Young, passionate for Jesus and wanting to make a kingdom difference with her life is how I would describe her. I know her mother, and her grandmother and I also knew her great grand-mother; very well as it happens. Getting old has some advantages. She had served a mission agency overseas. She came back burnt out and a bit disillusioned, but now, after 18 months or so, the same, wonderful, chirpy, servant-hearted and restored young lady was back. She wanted to speak about her devotional life and motivation. It was an absolute pleasure to chat.

I asked her did she ever review those missional years she spent overseas, and why she came back so weary in spirit? Not so much, she said. She had done some journaling whilst overseas, but didn’t want to go back and read those past posts, because they were negative. When she wrote them, she felt she was having a bit of a whinge. She is a remarkably positive person, who looks for the opportunity rather than the negative. “Move on – that’s done with,” was her approach. Generally that’s not a bad approach, and I smiled.

“So describe for me what working overseas was like”, I asked her. She thought for a moment, then described it with precision and clarity: lack of freedom, constant pressure, always asked to do a bit more, not working to my gifts. I jotted the words down, then read them back to her. “How does that sound, hearing it now coming back at you?” She shrugged her shoulders. “Suck it up, princess. Get over it,” was what she said. “So what did you learn from that?” I asked. Again, she shrugged her shoulders. I got the message. That’s in the past. Her motivation was about being positive.

The conversation moved on to her work, and other dimensions of her leadership role, what was working well and what wasn’t. It meandered into how she dealt with difference and conflict. Like most of us, she didn’t like conflict, didn’t like confrontation, didn’t like having to deal with difficult people issues and didn’t want to hurt people’s feelings. She didn’t like the feelings of discomfort – not for herself, not for others. Avoid the negative. “So what do you do when things like that emerge?” I asked. “You run a small group. There’s lots of people at your work, and they’re not all easy people – what do you do then?”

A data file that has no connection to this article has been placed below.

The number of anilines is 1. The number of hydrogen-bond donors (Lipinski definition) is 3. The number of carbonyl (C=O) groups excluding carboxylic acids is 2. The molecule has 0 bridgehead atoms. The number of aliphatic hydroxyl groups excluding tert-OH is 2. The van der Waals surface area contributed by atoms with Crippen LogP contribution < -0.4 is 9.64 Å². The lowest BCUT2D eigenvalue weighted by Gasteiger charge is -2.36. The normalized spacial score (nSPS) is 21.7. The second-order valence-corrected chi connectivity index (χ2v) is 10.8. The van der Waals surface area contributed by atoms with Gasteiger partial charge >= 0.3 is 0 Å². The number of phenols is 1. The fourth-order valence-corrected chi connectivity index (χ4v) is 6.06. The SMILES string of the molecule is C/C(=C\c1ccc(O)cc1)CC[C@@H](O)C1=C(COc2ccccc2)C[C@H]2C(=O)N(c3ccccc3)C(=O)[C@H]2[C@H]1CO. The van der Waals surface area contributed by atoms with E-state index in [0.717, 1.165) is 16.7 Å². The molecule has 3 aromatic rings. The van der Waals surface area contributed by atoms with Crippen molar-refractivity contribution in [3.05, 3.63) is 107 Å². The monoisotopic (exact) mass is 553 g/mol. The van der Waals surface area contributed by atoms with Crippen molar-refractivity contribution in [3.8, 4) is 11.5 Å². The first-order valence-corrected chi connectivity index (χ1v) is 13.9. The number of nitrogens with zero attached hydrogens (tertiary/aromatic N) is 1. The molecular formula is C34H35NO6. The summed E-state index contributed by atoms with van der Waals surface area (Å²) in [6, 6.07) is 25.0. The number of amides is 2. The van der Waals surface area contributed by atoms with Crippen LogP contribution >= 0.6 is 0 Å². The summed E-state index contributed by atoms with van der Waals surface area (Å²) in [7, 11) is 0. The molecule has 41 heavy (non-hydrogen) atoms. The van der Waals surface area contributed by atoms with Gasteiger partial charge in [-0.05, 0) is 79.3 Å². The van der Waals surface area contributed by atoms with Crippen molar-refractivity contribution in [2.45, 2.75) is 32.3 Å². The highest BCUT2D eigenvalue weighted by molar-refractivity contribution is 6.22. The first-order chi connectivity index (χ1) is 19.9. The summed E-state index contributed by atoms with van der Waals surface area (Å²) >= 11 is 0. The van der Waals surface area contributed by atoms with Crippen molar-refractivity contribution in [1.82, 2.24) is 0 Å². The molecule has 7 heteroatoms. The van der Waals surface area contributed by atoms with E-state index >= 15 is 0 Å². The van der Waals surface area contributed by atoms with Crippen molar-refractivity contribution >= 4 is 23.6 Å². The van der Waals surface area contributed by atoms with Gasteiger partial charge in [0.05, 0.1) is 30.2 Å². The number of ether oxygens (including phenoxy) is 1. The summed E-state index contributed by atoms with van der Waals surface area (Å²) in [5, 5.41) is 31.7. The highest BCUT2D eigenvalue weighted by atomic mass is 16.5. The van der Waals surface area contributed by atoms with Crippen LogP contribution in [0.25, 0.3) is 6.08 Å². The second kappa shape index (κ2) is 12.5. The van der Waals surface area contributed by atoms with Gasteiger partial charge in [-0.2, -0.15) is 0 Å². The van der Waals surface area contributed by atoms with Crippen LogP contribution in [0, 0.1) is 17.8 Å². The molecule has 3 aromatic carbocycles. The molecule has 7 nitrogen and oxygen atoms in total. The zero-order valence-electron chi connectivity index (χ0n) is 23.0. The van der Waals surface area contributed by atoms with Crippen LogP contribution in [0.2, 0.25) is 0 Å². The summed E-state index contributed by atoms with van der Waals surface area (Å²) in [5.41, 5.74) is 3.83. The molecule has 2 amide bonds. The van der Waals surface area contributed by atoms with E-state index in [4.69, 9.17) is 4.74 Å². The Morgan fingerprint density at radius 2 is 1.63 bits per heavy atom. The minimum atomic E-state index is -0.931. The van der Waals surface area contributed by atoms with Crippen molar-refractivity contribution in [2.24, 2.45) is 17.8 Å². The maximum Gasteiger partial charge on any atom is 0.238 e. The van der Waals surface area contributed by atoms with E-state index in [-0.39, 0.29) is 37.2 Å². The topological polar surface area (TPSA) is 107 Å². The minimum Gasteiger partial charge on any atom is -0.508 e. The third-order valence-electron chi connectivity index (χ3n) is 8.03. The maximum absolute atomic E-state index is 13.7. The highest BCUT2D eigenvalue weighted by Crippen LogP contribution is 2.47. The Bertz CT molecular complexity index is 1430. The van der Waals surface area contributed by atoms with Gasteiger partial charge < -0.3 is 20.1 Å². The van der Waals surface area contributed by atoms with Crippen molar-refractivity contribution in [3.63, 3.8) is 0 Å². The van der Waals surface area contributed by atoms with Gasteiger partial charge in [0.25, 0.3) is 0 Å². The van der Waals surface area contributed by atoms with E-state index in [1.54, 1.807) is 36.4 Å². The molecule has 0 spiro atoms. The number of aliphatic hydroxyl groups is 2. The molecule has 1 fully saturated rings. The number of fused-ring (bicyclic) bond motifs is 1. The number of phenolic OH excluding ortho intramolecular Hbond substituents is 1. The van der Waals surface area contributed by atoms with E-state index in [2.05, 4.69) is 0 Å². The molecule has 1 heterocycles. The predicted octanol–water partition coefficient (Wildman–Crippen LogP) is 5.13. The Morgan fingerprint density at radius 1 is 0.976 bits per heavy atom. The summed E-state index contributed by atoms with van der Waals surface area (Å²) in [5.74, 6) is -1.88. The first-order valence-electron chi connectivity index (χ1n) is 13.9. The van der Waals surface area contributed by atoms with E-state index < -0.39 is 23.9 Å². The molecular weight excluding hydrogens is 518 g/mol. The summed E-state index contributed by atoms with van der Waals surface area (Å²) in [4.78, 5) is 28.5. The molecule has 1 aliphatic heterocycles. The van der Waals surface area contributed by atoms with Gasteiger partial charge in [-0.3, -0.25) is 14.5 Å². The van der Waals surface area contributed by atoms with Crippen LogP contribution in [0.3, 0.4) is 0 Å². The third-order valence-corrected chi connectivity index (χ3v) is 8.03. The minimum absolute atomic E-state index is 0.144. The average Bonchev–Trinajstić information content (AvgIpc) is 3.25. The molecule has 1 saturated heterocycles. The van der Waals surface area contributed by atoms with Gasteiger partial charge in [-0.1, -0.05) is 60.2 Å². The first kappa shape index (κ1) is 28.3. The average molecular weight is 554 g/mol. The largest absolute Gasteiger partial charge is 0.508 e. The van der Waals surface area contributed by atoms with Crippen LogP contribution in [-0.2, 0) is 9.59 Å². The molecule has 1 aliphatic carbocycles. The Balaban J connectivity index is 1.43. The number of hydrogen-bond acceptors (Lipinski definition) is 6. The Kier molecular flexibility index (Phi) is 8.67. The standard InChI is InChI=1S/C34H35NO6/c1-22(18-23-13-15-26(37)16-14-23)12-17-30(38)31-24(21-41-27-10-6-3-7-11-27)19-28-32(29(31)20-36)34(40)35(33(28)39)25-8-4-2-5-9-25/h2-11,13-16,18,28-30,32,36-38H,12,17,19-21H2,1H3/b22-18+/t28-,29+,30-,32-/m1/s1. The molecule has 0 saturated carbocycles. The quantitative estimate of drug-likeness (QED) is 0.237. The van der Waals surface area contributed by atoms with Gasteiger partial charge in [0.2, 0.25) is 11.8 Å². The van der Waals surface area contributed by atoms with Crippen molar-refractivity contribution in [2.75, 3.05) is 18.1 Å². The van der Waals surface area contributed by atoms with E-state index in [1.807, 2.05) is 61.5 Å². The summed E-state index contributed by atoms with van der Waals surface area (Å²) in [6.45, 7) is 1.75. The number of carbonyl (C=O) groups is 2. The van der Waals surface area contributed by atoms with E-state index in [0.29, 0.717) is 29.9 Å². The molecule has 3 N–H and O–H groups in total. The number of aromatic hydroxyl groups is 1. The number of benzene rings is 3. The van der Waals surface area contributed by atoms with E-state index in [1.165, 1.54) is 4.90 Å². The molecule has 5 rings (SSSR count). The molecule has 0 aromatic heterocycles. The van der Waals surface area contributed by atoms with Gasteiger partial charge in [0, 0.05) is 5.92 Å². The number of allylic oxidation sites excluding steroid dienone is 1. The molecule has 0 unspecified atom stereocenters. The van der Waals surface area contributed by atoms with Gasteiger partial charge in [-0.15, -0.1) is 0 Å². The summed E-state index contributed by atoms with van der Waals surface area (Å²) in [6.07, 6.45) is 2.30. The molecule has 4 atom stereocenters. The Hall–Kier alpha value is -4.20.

She smiled, and with touching honesty she said, “I just sweep it under the carpet.” When I asked her who she was hiding it from, the penny finally dropped. “From myself, I guess.” As we explored the “what” and the “how” of her behaviour, I painted some pictures from her family, and how they had responded to uncomfortable issues. Leadership was in the first place about leading yourself, and ignoring or hiding things from ourselves wasn’t going to bring growth and maturity. The reality was it would limit our capacity to lead and our ability to grow.

Our attempts to hide from ourselves and to hide from others are fig leaves. In the process we hide from the one thing that can liberate us and empower us – truth. My young friend left with a number of things she was going to do over the next month. One was to re-visit those past journal entries, and find out what there was to learn. Another was to ponder the alternatives about “sweeping things under the carpet,” and doing some journaling around that. She was actually quite pumped when she left – something, and Someone, had moved within her.